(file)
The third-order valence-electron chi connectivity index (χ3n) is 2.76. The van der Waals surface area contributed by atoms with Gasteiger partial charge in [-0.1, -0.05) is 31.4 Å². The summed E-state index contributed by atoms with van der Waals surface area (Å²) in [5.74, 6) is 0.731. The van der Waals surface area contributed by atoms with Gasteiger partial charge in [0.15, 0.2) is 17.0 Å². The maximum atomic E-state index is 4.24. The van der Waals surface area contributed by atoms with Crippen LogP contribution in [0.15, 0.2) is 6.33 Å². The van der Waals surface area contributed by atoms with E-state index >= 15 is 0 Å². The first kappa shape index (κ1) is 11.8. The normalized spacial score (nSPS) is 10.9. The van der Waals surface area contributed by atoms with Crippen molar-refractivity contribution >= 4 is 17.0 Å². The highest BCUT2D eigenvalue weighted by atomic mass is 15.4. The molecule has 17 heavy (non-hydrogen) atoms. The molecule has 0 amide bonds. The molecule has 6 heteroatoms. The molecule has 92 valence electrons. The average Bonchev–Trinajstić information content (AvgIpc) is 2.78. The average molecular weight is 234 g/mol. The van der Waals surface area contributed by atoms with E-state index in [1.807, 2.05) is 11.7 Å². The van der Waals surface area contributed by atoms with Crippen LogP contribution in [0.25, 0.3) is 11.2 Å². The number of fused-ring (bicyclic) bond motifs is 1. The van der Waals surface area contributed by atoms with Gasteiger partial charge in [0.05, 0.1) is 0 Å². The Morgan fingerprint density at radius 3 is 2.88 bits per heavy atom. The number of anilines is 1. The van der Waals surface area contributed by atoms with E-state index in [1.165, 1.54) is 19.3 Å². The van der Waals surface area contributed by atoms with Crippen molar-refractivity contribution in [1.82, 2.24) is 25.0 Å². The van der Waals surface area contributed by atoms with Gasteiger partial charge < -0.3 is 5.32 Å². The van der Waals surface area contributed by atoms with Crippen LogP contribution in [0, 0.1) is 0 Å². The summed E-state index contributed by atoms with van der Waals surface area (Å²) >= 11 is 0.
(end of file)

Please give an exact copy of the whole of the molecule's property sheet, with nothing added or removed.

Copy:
The third-order valence-electron chi connectivity index (χ3n) is 2.76. The van der Waals surface area contributed by atoms with Gasteiger partial charge in [-0.1, -0.05) is 31.4 Å². The summed E-state index contributed by atoms with van der Waals surface area (Å²) in [5.74, 6) is 0.731. The van der Waals surface area contributed by atoms with Gasteiger partial charge in [0.15, 0.2) is 17.0 Å². The maximum atomic E-state index is 4.24. The van der Waals surface area contributed by atoms with Crippen LogP contribution in [0.15, 0.2) is 6.33 Å². The van der Waals surface area contributed by atoms with E-state index >= 15 is 0 Å². The first kappa shape index (κ1) is 11.8. The normalized spacial score (nSPS) is 10.9. The van der Waals surface area contributed by atoms with Crippen molar-refractivity contribution >= 4 is 17.0 Å². The highest BCUT2D eigenvalue weighted by atomic mass is 15.4. The molecule has 17 heavy (non-hydrogen) atoms. The molecule has 0 amide bonds. The molecule has 6 heteroatoms. The molecule has 92 valence electrons. The average Bonchev–Trinajstić information content (AvgIpc) is 2.78. The average molecular weight is 234 g/mol. The van der Waals surface area contributed by atoms with E-state index in [1.807, 2.05) is 11.7 Å². The van der Waals surface area contributed by atoms with Crippen LogP contribution in [0.25, 0.3) is 11.2 Å². The number of fused-ring (bicyclic) bond motifs is 1. The van der Waals surface area contributed by atoms with Gasteiger partial charge in [0.05, 0.1) is 0 Å². The Morgan fingerprint density at radius 3 is 2.88 bits per heavy atom. The number of anilines is 1. The van der Waals surface area contributed by atoms with E-state index in [1.165, 1.54) is 19.3 Å². The van der Waals surface area contributed by atoms with Crippen molar-refractivity contribution in [1.82, 2.24) is 25.0 Å². The van der Waals surface area contributed by atoms with Gasteiger partial charge < -0.3 is 5.32 Å². The van der Waals surface area contributed by atoms with Crippen LogP contribution in [0, 0.1) is 0 Å². The summed E-state index contributed by atoms with van der Waals surface area (Å²) >= 11 is 0.